The Sun roils over Mexico

By Phil Plait | August 23, 2011 6:00 am

Yesterday, "amateur" astronomer César Cantú took an amazing mosaic image of the Sun, showing our star boiling and writhing under its own dynamic forces:

[Click to unGdwarfenate.]

That hardly looks like the Sun, does it? That’s because he used a filter that blocks all the light we see except for a very narrow slice of color in the red part of the spectrum. That filter lets through only light from warm hydrogen, at just the right temperature to allow the electrons in the hydrogen atoms to drop from the third energy level to the second. You can picture the electron in an atom like it’s on a staircase, and only allowed (by quantum mechanics) to sit on a step, or move from one to the other. It takes energy to move it up a step, and gives off energy when it moves down. When it jumps down from the third to the second, it emits a photon — a particle of light — at a wavelength of 656.3 nanometers, and astronomers call this light (H alpha).

The gas on the Sun’s surface emitting Hα is under furious stirring due to magnetic fields and other forces, and you can see that in the twisted, roiling appearance in this photo. I particularly like the dark arc just left of center: that’s a filament, an eruption of gas off the surface. It’s about 150,000 kilometers (90,000 miles) long! It’s a bit cooler than the surface material, so it’s darker, and we see it in silhouette. When those happen on the limb of the Sun they’re called prominences, and you can see several of those in this picture too.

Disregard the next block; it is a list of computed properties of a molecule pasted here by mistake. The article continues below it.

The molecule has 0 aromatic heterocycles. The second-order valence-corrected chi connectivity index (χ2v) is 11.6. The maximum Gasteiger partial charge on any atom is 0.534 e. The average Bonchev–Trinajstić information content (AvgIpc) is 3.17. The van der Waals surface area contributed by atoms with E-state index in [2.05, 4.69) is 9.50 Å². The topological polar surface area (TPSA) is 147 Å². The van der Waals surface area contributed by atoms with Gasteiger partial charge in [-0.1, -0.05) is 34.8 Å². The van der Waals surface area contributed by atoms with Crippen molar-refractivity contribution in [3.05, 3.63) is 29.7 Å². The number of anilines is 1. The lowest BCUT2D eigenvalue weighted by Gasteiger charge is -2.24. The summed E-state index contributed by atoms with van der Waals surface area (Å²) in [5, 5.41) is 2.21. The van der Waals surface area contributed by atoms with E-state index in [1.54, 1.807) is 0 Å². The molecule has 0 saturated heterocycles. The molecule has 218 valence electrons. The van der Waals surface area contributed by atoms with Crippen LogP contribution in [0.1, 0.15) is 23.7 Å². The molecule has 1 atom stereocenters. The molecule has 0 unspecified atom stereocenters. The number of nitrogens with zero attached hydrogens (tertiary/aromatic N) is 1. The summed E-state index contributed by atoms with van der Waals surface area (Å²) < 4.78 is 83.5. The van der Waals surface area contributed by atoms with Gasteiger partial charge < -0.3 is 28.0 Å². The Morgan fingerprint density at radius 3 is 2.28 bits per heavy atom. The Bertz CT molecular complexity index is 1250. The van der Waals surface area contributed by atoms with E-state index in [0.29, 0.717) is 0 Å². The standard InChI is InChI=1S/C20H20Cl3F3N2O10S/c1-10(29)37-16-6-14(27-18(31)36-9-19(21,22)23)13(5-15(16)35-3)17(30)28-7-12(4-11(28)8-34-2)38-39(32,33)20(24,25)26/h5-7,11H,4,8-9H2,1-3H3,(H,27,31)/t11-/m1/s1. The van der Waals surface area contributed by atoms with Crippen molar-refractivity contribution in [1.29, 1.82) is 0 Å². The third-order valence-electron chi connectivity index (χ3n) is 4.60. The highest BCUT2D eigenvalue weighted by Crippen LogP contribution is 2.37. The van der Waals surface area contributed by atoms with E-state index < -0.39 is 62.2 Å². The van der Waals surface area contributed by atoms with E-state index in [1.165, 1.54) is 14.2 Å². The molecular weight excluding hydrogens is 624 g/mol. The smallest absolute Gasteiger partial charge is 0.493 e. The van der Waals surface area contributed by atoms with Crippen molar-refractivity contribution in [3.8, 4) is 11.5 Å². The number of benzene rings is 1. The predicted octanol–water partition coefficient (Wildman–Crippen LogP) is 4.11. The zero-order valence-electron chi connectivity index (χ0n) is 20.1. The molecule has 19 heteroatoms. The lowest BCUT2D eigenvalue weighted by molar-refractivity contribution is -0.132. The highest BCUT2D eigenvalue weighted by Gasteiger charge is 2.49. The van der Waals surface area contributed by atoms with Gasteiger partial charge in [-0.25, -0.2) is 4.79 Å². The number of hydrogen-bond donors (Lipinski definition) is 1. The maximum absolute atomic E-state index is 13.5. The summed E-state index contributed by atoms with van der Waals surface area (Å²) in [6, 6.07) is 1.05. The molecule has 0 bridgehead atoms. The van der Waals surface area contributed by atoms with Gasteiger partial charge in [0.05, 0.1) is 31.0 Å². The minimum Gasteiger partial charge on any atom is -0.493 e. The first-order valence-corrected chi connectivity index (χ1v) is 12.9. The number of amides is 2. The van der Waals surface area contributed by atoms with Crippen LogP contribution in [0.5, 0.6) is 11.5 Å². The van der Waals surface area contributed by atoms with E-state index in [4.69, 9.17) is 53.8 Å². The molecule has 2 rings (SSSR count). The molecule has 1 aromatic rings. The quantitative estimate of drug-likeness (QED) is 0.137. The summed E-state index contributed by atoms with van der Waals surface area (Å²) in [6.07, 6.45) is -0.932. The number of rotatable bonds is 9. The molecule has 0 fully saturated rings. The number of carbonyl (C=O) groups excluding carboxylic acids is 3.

Amazingly, this picture (which is really a mosaic of six separate shots) was taken using a telescope with only a 90 mm (3.5 inch) lens. The Coronado 90 mm telescope is a favorite of sidewalk astronomers, since it shows the Sun in amazing detail, but is totally safe to look through since it blocks almost all the Sun’s light. It’s common to see them at planetaria and museums, set up where passers-by can get a quick glimpse of the Sun. For most, it’s the first time they ever see the might and power of a star only 150 million kilometers away.

And if you want a sense of scale here, in the picture above the Sun is about 450 pixels across. On the same scale, our entire planet Earth would be only about 4 pixels across.

Just in case you were feeling big and important today.

Credit: Image used by permission of César Cantú.


Related posts:

A HUGE looping prominence on the Sun
The Sun blasts out a flare and a huge filament
The boiling, erupting Sun
Heart and skull nebula (another stunning shot by César)

CATEGORIZED UNDER: Astronomy, Pretty pictures

Comments (21)

  1. Stunning picture!

  2. It is indeed appropriate to use quotes around the word amateur for these guys! Well done!

  3. Ian

    So about this big then:- http://ikham.co.uk/images/sun_and_earth_size_comparison.jpg

    And to think how small we are on the surface of that tiny dot.

  4. kansel